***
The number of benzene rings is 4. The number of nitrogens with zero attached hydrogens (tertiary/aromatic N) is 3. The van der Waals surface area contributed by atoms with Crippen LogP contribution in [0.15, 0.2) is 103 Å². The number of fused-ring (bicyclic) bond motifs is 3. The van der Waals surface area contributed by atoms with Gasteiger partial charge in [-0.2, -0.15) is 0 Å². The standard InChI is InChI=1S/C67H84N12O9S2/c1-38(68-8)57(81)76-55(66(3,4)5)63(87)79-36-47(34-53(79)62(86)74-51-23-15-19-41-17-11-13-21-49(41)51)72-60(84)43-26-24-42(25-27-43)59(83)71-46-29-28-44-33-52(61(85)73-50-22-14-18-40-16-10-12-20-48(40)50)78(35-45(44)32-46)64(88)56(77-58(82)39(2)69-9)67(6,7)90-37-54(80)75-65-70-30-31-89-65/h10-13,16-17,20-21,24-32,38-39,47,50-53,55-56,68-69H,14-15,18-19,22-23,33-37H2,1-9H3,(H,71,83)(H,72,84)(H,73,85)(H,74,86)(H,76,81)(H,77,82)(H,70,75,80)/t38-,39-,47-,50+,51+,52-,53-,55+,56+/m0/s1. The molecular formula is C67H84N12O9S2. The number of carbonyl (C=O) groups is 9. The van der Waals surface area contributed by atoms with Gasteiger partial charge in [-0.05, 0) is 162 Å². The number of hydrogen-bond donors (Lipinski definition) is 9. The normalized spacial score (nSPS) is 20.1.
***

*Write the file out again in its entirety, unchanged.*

The number of benzene rings is 4. The number of nitrogens with zero attached hydrogens (tertiary/aromatic N) is 3. The van der Waals surface area contributed by atoms with Crippen LogP contribution in [0.15, 0.2) is 103 Å². The number of fused-ring (bicyclic) bond motifs is 3. The van der Waals surface area contributed by atoms with Gasteiger partial charge in [-0.2, -0.15) is 0 Å². The standard InChI is InChI=1S/C67H84N12O9S2/c1-38(68-8)57(81)76-55(66(3,4)5)63(87)79-36-47(34-53(79)62(86)74-51-23-15-19-41-17-11-13-21-49(41)51)72-60(84)43-26-24-42(25-27-43)59(83)71-46-29-28-44-33-52(61(85)73-50-22-14-18-40-16-10-12-20-48(40)50)78(35-45(44)32-46)64(88)56(77-58(82)39(2)69-9)67(6,7)90-37-54(80)75-65-70-30-31-89-65/h10-13,16-17,20-21,24-32,38-39,47,50-53,55-56,68-69H,14-15,18-19,22-23,33-37H2,1-9H3,(H,71,83)(H,72,84)(H,73,85)(H,74,86)(H,76,81)(H,77,82)(H,70,75,80)/t38-,39-,47-,50+,51+,52-,53-,55+,56+/m0/s1. The molecular formula is C67H84N12O9S2. The number of carbonyl (C=O) groups is 9. The van der Waals surface area contributed by atoms with Gasteiger partial charge in [-0.05, 0) is 162 Å². The number of hydrogen-bond donors (Lipinski definition) is 9. The normalized spacial score (nSPS) is 20.1.